Amanda Phingbodhipakkiya: Activism Through Art
Brooklyn-based multidisciplinary artist Amanda Phingbodhipakkiya explores activism through her work.
Last year she launched a campaign titled “I Still Believe in Our City” around New York City. According to her website, the series was meant to “address the rise in anti-Asian racism during the COVID-19 crisis.” In an interview with the New York Times, she spoke about turning pain into something “beautiful and powerful,” and finding a way to say that “despite everything we have faced as Asian-Americans and New Yorkers, that I still believe in New York.”
The vibrant colors and beautiful murals speak from the experiences of AAPI. Along with portraits, some of the ads come with explanations of past incidents, such as the reported case of a 26-year-old Asian-American man that was spat on.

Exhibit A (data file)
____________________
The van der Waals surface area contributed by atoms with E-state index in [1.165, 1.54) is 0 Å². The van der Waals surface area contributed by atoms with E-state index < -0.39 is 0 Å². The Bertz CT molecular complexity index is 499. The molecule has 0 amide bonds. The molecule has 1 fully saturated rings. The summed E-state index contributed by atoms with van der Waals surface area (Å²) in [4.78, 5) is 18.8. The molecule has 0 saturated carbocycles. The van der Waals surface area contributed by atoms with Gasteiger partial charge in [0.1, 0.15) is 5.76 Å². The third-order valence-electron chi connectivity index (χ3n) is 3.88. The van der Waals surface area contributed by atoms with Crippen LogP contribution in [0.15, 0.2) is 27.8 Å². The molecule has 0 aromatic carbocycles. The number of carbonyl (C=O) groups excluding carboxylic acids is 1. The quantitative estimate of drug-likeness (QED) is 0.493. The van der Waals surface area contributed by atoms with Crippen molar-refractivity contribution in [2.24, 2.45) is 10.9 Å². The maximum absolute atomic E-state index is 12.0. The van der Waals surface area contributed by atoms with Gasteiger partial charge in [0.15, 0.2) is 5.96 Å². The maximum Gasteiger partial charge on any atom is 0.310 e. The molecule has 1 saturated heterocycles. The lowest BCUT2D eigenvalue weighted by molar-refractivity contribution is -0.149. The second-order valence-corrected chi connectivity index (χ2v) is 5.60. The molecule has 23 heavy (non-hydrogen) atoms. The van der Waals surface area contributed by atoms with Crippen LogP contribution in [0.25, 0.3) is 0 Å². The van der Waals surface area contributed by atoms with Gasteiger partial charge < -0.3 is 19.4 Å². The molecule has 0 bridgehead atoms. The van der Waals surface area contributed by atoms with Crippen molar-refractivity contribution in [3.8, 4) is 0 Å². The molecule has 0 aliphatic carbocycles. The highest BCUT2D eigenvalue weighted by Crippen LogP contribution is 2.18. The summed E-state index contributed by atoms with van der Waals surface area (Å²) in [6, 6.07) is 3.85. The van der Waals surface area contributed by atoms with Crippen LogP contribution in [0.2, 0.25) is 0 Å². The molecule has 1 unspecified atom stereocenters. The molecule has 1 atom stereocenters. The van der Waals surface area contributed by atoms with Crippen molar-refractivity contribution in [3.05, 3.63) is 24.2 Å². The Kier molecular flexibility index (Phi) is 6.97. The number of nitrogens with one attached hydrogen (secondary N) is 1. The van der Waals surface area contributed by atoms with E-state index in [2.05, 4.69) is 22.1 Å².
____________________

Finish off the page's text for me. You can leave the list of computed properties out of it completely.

Phingbodhipakkiya also has a background in STEM, having graduated from Columbia with a neuroscience degree. She has dedicated many of her pieces to women in science, such as the series FINDINGS. The series “reimagines science through vibrant public artwork, it also serves as a moving tribute to womankind.”
Another project concentrated around her love for STEM is ATOMIC by design, a fashion line “for girls and women who aren’t afraid to wear their smarts on their sleeves.” The designs are centered around the 118 atomic elements and “was made for the captain of science olympiad, the aspiring physician volunteering at the hospital, and the homecoming queen who binge-watches Cosmos on the weekends.”
The designs are a comfortable and fashionable way to inspire young girls, as well as create a community with scientists around the world.
Phingbodhipakkiya showcases her commitment to science, feminism, and activism through very different art forms. From 3D designs to murals to clothing her passion for each cause shines through her pieces. As said on her website, “through color, composition, and code, she invites audiences into new worlds filled with wonder and belonging.”